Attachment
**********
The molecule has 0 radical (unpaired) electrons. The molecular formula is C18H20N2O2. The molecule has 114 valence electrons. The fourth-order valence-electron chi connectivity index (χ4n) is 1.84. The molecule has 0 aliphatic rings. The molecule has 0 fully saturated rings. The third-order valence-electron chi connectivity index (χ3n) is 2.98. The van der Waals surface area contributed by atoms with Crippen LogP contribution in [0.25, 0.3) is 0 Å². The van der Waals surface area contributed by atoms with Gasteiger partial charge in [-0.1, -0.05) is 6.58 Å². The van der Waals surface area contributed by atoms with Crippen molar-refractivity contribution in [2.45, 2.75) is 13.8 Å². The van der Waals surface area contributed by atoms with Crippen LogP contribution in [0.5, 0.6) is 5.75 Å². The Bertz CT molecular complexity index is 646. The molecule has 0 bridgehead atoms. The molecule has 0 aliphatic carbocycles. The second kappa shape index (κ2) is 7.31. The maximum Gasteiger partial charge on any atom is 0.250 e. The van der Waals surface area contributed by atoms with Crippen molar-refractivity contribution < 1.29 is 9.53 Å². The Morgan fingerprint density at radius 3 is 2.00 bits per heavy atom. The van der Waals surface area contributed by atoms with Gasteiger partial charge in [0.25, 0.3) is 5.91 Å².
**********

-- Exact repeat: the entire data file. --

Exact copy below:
The molecule has 0 radical (unpaired) electrons. The molecular formula is C18H20N2O2. The molecule has 114 valence electrons. The fourth-order valence-electron chi connectivity index (χ4n) is 1.84. The molecule has 0 aliphatic rings. The molecule has 0 fully saturated rings. The third-order valence-electron chi connectivity index (χ3n) is 2.98. The van der Waals surface area contributed by atoms with Crippen LogP contribution in [0.25, 0.3) is 0 Å². The van der Waals surface area contributed by atoms with Gasteiger partial charge in [-0.1, -0.05) is 6.58 Å². The van der Waals surface area contributed by atoms with Crippen molar-refractivity contribution in [2.45, 2.75) is 13.8 Å². The van der Waals surface area contributed by atoms with Crippen LogP contribution in [0.5, 0.6) is 5.75 Å². The Bertz CT molecular complexity index is 646. The molecule has 0 bridgehead atoms. The molecule has 0 aliphatic carbocycles. The second kappa shape index (κ2) is 7.31. The maximum Gasteiger partial charge on any atom is 0.250 e. The van der Waals surface area contributed by atoms with Crippen molar-refractivity contribution < 1.29 is 9.53 Å². The Morgan fingerprint density at radius 3 is 2.00 bits per heavy atom. The van der Waals surface area contributed by atoms with Gasteiger partial charge in [0.25, 0.3) is 5.91 Å².